Three Cold Calling Mistakes to Avoid

3 cold calling tips Conventional wisdom says that cold calling doesn't work anymore.

Many "experts" sit around and preach about how you must add researched insight into every prospective interaction with a potential buyer. Warm every call up. After all, buyers are 70% through their buying process before you even find out about them, right?

Hold on a minute. The same people urging lots of data and insight often have not sat in a busy office with dozens of sales reps making calls.

While the problem with cold calling is that you don't know "anything" about who you are calling - there are steps you can take to warm up most any interaction. The big issue is this -

You CANNOT turn into a research guy or gal. You MUST spend your day working to make contact with potential buyers. That means call activity.

Here are three mistakes I see every week that I hope you can work to avoid if you are a serio

us inside sales person working to build your pipeline of prospective buyers:

YOU DON'T ARRIVE AT YOUR DESK WITH A PLAN:

Every single day, you need to know who you will be working to contact. When I was early in my career, and many times since then, I researched during "non-calling" hours. Sometimes they were on my employer's dime, much more often it was my time. Here is how I justified it - In the beginning, you are building your book of business. It is very entrepreneurial. When it comes to entrepreneurs, many fail because they don't work smart and they don't work hard enough at the right activities. Selling is no different. Learn what actions you need to take regularly to be successful. Certainly sitting down in the morning knowing what you will do WILL be one of the best things you can do to succeed.

YOU DON'T HAVE ENOUGH NAMES OF MORE PROBABLE POTENTIAL BUYERS TO CALL:

Let's face it, many reps just don't have enough contacts of who might be a good fit for what they sell. This is a problem more from the past than present. If you know who your best prospects are (you know who your best customers are) then you need to contact others in the same industries with similar issues you can solve. Today there are powerhouse tools for sales intelligence for you to use such as DiscoverOrg, iSell, InsideView, LinkedIn, SalesLoft, Radius, and many, many more. If your company does not invest in them, you can find ways to hack together a system that works pretty well. These tools have never been easier to use - they do cost money (in most cases above, although some have free versions). I always believed that it takes money to make money. As a rep, I invested in tools and professional development and you should too.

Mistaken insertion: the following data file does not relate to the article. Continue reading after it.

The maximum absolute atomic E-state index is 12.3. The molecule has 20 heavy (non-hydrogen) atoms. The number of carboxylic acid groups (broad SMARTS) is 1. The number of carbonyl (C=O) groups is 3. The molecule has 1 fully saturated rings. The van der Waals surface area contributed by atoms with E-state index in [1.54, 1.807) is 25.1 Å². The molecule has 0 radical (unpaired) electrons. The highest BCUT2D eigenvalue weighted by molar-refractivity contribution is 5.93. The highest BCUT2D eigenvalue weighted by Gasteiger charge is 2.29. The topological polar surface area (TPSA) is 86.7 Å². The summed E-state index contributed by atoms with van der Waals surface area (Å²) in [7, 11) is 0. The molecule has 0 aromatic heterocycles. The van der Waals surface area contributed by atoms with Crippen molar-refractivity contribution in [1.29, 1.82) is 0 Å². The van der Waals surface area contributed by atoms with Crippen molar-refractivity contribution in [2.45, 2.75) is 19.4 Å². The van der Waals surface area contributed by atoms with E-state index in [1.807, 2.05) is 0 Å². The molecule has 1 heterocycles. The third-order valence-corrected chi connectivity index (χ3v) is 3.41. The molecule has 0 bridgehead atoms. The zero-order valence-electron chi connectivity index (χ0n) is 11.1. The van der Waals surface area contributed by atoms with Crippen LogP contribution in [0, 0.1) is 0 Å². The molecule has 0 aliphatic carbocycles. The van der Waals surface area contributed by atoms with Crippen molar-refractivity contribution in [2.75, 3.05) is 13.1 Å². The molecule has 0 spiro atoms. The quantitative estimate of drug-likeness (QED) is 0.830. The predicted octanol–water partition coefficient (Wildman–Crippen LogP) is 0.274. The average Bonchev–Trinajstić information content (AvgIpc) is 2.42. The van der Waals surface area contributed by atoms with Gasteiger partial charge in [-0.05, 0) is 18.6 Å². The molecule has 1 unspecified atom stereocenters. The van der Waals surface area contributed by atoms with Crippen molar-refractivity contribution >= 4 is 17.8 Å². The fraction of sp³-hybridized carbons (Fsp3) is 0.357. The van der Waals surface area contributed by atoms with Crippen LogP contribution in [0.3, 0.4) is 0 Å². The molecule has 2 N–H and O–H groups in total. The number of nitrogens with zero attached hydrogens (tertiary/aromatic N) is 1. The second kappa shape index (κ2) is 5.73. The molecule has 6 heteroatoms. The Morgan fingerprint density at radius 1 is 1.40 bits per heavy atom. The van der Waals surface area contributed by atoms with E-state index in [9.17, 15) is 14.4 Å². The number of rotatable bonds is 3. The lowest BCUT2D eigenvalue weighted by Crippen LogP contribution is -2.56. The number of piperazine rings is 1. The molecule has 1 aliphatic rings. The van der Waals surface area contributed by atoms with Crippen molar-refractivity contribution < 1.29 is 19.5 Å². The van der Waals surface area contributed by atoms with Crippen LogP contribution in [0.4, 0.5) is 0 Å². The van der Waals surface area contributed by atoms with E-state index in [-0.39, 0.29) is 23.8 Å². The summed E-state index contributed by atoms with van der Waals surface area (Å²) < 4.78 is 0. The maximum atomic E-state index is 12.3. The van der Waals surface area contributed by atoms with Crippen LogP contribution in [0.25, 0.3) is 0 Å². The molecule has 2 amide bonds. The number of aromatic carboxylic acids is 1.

YOU DON'T DO THE SIMPLE THINGS ON A REGULAR BASIS TO WIN:

Having specific calling times in your day is a best practice of the most successful sales reps.

Being ready to go with messaging that piques my curiosity and causes me to be more receptive the next time you call me.

Keeping organized - setting next steps and next actions in your CRM system.

Reviewing the week ahead, and on Friday, reviewing what did and did not happen. Why wait for a manager to ask you?

Track your successes such as the number of helpful and valuable conversations you had today and this week - not just deals.

These things are considered the blocking and tackling of selling - basic stuff. Are you doing it?

Once you have this foundation down solid, you can get fancy - or not. This stuff works.

Share your top tips and successes around the "basics" - we're giving away coffee cards for the top 3 comments posted before February is over.

Lori Richardson - Score More SalesLori Richardson is recognized as one of the "Top 25 Sales Influencers for 2013" and one of "20 Women to Watch in Sales Lead Management for 2013". Lori speaks, writes, trains, and consults with inside and outbound sellers in technology and services companies. Subscribe to the award-winning blog and the "Sales Ideas In A Minute" newsletter for sales strategies, tactics, and tips in selling. Increase Opportunities. Expand Your Pipeline. Close More Deals.

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Topics: B2B

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